Caching Proxy provides the required functionality to front-end a cluster of WebSphere Application Servers. SSL termination, authentication, high-speed persistent caching, and intelligent routing functions are combined within a single network hop, thus alleviating the need to deploy multiple proxies that span multiple hops. Integration with Dynacache provides caching of servlet and JSP pages, while integration with Dispatcher technology and WebSphere's J2EE HTTP session provides optimized workload management and routing of stateful WebSphere sessions.
HTTP Session Management
One of the most performance-sensitive aspects of a J2EE application is the management of stateful applications. Application state is typically programmed using the servlet HTTP session APIs and managed using the WAS Session Manager. Managing such sessions in clustered configurations is one of the traditional value propositions of an application server. The WAS Session Manager capabilities allow choices between various degrees of performance and HTTP session data integrity (failover) in clustered environments.
The option with the best performance characteristics operates on a server affinity-based model without failover support. With this model, a front-end server (e.g., Web server/plug-in, caching proxy server, or Dispatcher) uses the JSession token generated by the Session Manager and typically stored in an HTTP cookie header to route requests to the particular server in the cluster that has the requester's session data.
WAS builds upon this model, adding failover support by backing up session data to a relational database. Affinity-based routing matches user requests to the servers containing their session data.When the application modifies the user's session data, an update is sent to the database in order to keep a fresh backup of the session. The backup version is used by another server in the cluster in the unlikely event of a failure in the server containing the session data. Though persisting HTTP session to a database is a very effective failover technique, some customers requested a lower-cost alternative that doesn't require a highly available database.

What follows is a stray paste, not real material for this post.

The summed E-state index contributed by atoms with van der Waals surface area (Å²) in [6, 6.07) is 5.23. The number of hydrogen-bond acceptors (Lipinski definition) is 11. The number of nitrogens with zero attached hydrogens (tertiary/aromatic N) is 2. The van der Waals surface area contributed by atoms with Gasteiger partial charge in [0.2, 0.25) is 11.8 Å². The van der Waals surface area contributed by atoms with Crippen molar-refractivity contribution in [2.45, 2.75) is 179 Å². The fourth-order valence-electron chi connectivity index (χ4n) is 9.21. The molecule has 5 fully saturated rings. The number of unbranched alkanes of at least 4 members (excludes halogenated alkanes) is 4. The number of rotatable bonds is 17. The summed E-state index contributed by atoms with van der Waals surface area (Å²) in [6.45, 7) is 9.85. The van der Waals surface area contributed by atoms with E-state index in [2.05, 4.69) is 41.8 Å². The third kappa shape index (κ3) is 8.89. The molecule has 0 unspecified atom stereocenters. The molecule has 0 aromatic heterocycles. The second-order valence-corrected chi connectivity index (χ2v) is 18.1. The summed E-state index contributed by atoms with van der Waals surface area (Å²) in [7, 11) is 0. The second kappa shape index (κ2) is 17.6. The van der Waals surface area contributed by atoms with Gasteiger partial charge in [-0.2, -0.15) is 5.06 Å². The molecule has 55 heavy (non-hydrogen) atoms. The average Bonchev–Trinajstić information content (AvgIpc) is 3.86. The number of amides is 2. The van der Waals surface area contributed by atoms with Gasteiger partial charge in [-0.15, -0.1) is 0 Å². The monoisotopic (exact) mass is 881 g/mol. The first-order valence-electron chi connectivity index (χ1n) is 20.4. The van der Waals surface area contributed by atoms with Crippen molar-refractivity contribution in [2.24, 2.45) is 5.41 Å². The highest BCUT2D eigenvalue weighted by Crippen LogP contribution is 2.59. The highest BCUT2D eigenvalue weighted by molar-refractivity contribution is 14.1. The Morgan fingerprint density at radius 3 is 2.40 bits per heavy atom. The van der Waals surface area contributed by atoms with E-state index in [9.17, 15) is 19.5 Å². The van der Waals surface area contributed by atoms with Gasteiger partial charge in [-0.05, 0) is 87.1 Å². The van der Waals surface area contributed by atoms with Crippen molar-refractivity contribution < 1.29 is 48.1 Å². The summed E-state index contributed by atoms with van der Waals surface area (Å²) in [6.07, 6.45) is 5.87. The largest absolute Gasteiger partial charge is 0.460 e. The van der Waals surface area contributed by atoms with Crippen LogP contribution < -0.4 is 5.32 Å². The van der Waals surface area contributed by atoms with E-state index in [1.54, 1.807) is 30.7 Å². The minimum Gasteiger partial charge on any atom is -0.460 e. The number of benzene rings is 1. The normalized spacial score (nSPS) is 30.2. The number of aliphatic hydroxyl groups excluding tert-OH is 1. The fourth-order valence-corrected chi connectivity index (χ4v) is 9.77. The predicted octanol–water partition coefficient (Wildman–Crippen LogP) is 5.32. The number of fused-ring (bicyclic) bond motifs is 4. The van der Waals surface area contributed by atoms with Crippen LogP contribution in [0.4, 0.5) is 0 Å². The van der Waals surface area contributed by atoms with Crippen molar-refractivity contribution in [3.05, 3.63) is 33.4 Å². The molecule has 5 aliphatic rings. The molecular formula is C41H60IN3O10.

For this reason, WAS 5.0 offers the option to replicate HTTP session state in a cluster using a memory-to-memory data replication scheme. This scheme does not require a relational database. Instead it uses the Replication domain facility, a JMS-based, publish-and-subscribe model, to flexibly replicate data between servers in a cluster. (Remember, this is the same service that is used to replicate cached data and send cache invalidation events in WAS clusters.)
Within a replication domain, groups of servers are defined as being part of a replication group. A replication group can contain all servers within the cluster, a single "buddy," or some other arbitrary subcollection. An instance of WAS is configured as a replicator, acting as a message broker for the replication domain. Furthermore, a second replicator can be configured for availability purposes. This provides an efficient, flexible, standards-based mechanism for replicating session, without the need for added investment in relational database technologies.
The performance characteristics of persistent session, either shared through database or in-memory, are highly dependent on the size of the HTTP session object. Best practices advise keeping HTTP session objects small for optimum performance. Figure 4 shows the performance results for a cluster test using Ping Session, a servlet with a small HTTP session. In this test, only minimal performance impact is seen using in-memory replication across a five-node cluster.
WebSphere Application Server Enterprise
The WebSphere Application Server Enterprise Edition, available soon, offers programming model extensions to the base and Network Deployment editions of WAS. These extensions offer significant functional, productivity, and performance capabilities. Functional capabilities include process choreography (workflow) and dynamic query. Productivity capabilities include support for business rule beans, work area, and object pooling. This edition also offers opportunities for improving performance, scalability, and efficiency through application profiling, asynchronous beans, and other capabilities. Let's look specifically at the application profiling service and capabilities for startup and asynchronous beans.